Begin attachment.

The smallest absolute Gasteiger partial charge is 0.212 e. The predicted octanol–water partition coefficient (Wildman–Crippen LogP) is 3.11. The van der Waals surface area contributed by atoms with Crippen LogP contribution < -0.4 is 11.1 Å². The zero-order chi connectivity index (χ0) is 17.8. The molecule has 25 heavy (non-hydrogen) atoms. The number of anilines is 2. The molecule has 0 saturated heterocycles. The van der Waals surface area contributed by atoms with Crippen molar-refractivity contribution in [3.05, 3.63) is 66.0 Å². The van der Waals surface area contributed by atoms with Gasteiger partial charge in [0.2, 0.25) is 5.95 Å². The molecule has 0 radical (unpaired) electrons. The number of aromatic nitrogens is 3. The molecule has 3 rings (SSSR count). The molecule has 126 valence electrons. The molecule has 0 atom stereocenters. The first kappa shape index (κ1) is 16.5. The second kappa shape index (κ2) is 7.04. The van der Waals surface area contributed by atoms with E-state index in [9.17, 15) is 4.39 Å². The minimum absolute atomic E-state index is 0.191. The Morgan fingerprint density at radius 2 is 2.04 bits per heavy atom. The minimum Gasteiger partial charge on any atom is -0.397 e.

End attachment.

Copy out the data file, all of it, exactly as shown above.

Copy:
The smallest absolute Gasteiger partial charge is 0.212 e. The predicted octanol–water partition coefficient (Wildman–Crippen LogP) is 3.11. The van der Waals surface area contributed by atoms with Crippen LogP contribution < -0.4 is 11.1 Å². The zero-order chi connectivity index (χ0) is 17.8. The molecule has 25 heavy (non-hydrogen) atoms. The number of anilines is 2. The molecule has 0 saturated heterocycles. The van der Waals surface area contributed by atoms with Crippen molar-refractivity contribution in [3.05, 3.63) is 66.0 Å². The van der Waals surface area contributed by atoms with Gasteiger partial charge in [0.2, 0.25) is 5.95 Å². The molecule has 0 radical (unpaired) electrons. The number of aromatic nitrogens is 3. The molecule has 3 rings (SSSR count). The molecule has 126 valence electrons. The molecule has 0 atom stereocenters. The first kappa shape index (κ1) is 16.5. The second kappa shape index (κ2) is 7.04. The van der Waals surface area contributed by atoms with E-state index in [9.17, 15) is 4.39 Å². The minimum absolute atomic E-state index is 0.191. The Morgan fingerprint density at radius 2 is 2.04 bits per heavy atom. The minimum Gasteiger partial charge on any atom is -0.397 e.